- What is creatine?
- How does creatine work?
- What are natural sources of creatine?
- How does creatine get into muscle?
- Do all muscles respond to creatine?
- Does everyone respond to creatine?
In one form or another, creatine is obtained from the foods we eat.
DIETARY CREATINE: Creatine is directly obtained from sources of skeletal muscle, ie meat and fish. During the digestive process the creatine contained within these foods is directly released into the blood stream where it is transported to skeletal muscle for absorption.
For example, 2-3 pounds of raw meat or fish contain the equivalent of 5 grams of pure creatine monohydrate powder (see Question #7). Since heat degrades creatine, however, cooking will reduce the creatine content of these foods and increases the amount you’ll need to eat to obtain a given amount of creatine.
CREATINE SYNTHESIS: When dietary creatine intake doesn’t meet the body’s needs, new creatine can also be synthesized from the three amino acids; arginine, glycine and methionine, made available during the digestion of foods. Importantly, methionine availability sets an upper limit on creatine synthesis, since the body can not produce it on its own. Methionine is thus classified as an essential amino acid and, in this capacity, provides us with our principal source of exogenous methyl groups to support growth and development. In essence, methylation maintains life! It is thus imperative that methionine be present in our diets to assure that these indispensable cellular processes continue unabated.
Interestingly, methionine is also one of the amino acids used in the synthesis of creatine. Therefore, creatine supplementation, by alleviating the need to synthesize creatine from methionine, spars the body’s methyl reserves. These available methyl groups can then be used to activate key anabolic pathways. Previously, it was largely unexplained why creatine supplementation under certain circumstances stimulates anabolic hormone release, reduced blood cholesterol levels, reduced protein degradation following intense exercise (an anti-catabolic effect) and so on. In all likelihood, these “unexplained attributes“ of creatine supplementation are surely a consequence of its beneficial effect over cellular methylation status.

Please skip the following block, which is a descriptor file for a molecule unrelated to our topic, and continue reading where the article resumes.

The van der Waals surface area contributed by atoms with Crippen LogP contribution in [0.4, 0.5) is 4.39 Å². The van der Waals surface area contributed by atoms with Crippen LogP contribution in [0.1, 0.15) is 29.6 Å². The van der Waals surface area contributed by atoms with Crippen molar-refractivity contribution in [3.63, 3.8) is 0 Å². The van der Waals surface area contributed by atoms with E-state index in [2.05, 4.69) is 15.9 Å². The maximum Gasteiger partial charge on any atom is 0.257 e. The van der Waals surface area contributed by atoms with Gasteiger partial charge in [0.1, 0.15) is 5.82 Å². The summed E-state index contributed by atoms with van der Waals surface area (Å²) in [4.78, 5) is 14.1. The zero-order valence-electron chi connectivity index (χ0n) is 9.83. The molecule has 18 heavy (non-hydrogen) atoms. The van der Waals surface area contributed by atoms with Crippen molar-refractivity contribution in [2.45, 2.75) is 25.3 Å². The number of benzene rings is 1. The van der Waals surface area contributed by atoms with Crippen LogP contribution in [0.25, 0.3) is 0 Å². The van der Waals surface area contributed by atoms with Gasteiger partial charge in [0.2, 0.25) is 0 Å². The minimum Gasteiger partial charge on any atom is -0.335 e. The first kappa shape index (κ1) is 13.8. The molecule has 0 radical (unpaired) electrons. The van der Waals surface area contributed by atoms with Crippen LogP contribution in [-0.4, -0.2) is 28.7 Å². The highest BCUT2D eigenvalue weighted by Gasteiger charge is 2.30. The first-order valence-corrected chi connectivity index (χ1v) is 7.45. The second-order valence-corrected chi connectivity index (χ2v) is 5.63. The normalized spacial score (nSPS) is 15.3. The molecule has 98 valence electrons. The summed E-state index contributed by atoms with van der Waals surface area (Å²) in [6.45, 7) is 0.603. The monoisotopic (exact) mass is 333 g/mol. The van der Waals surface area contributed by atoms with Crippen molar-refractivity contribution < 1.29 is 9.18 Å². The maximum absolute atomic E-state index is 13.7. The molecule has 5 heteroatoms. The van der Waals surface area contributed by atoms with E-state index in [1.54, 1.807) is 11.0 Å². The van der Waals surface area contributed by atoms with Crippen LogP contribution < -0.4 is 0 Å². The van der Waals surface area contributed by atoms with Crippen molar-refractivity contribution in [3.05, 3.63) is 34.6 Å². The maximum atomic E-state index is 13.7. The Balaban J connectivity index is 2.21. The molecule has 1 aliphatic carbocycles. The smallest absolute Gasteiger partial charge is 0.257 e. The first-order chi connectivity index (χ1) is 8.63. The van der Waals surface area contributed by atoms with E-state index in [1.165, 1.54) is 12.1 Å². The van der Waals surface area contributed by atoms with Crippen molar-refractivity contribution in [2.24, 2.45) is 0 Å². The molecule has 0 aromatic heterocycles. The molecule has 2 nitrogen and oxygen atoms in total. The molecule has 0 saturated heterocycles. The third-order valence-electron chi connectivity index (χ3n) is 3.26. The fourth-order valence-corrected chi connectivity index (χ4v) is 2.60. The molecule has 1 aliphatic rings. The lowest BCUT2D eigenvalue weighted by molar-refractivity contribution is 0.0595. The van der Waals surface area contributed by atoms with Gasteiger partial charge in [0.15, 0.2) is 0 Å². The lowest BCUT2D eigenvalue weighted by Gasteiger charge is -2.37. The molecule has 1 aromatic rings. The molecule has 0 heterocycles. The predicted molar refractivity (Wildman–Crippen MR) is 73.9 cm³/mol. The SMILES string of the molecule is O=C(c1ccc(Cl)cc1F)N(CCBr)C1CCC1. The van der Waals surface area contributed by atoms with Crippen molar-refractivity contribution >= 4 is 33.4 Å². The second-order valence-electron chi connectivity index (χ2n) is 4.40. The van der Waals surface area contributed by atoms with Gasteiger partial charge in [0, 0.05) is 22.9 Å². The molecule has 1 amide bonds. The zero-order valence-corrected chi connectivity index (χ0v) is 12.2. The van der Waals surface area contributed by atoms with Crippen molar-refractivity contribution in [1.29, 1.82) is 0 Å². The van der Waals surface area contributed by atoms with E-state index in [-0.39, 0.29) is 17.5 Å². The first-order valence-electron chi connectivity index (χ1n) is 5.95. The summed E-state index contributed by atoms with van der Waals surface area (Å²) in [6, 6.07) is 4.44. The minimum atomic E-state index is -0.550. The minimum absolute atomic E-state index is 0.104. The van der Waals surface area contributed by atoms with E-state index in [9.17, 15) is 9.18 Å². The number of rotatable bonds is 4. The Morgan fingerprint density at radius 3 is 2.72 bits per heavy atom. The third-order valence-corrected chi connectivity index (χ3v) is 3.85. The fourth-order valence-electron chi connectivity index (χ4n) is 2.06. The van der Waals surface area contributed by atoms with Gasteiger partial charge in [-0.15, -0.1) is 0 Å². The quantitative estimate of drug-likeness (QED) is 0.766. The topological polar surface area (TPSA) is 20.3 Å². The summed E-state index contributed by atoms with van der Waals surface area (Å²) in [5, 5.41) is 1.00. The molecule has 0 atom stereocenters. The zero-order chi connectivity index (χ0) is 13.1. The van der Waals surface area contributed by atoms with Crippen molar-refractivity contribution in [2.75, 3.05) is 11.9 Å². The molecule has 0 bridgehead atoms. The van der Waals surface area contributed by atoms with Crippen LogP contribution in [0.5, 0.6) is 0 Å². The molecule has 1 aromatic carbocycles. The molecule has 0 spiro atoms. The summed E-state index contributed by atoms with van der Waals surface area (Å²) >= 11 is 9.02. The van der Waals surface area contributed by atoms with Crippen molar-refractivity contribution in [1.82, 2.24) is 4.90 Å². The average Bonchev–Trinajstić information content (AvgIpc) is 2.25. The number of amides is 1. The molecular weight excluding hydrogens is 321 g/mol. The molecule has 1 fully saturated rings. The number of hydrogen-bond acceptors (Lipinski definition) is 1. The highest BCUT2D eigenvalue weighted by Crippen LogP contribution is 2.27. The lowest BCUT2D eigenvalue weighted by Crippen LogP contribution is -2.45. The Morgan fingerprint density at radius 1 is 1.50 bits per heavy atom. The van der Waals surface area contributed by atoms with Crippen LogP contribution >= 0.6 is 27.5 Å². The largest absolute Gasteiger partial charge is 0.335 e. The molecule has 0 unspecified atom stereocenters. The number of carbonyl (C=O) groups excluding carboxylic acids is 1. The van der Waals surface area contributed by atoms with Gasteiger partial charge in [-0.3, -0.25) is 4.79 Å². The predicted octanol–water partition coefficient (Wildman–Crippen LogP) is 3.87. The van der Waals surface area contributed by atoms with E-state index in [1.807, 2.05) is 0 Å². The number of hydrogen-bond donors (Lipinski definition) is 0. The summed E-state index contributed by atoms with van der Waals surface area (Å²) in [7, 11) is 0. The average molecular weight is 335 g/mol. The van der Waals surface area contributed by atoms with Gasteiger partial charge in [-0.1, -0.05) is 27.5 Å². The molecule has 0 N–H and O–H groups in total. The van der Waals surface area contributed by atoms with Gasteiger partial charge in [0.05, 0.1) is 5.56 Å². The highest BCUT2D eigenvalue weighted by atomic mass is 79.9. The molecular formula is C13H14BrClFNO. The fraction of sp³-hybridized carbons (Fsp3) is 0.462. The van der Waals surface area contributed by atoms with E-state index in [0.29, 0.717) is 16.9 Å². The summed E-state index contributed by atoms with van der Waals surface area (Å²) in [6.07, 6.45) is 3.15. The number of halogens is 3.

To paraphrase, creatine promotes muscle anabolism via two principal pathways: (1) creatine supplementation increases muscle’s immediate energy reserves (ATP and PCr), thereby increasing exercise output; (2) creatine supplementation augments cellular methylation capacity, thereby creating a more favorable metabolic environment to support muscle anabolism. It is my opinion that taking full advantage of creatine’s ability to enhance cellular methylation will be the next big wave in creatine optimization.
Interestingly, the ability to synthesize creatine appears to have evolved later on in the animal kingdom. Primitive organisms, such as invertebrates, do not possess the enzymes needed to synthesize creatine from amino acids, despite containing creatine in their tissues. These organisms must therefore take up creatine from their surroundings. In other words, creatine supplementation was the original strategy of life on this earth.
Natural Creatine Champion: Since fish is one of the richest natural sources of methionine, eating fish provides both a direct source of creatine as well as an adequate supply of dietary methionine for new creatine synthesis.
In particular, sushi and sashimi are excellent natural sources of creatine. Since these skeletal muscle sources are eaten raw they retain much more of their original creatine content; remember, high temperatures (as in cooking) degrade creatine. I personally recommend maguro (tuna), sake (salmon) and saba (mackerel), since they are also exceptional sources of omega 3 fatty acids. Omega 3 fatty acids are essential fats that are invaluable for overall good health.
Vegetarians: Anyone with sub-average intake of meat and fish will express lower than “normal” creatine levels. The same is true for lacto-vegetarians, which limit their animal protein consumption to milk and eggs. Creatine might therefore be advisable for athletes who purposefully restrict their animal protein intake.
Interestingly, vegetarians and vegans also typically express higher than average plasma homocysteine levels, since they must solely rely on their body’s capacity to synthesize creatine from arginine, glycine and methionine (see above CREATINE SYNTHESIS). Further accentuating the already elevated levels of homocysteine in vegetarians (and vegans) is the fact that animal proteins are the richest natural sources of the B-vitamins (folic acid, B 12 and B6) used to clear homocysteine from the blood stream and to restore the body’s methyl reserves. Creatine and vitamin B supplementation may prove particularly beneficial in these cases.
The healthful ramifications of combining creatine and vitamin B supplementation are thoroughly discussed in my creatine guide.
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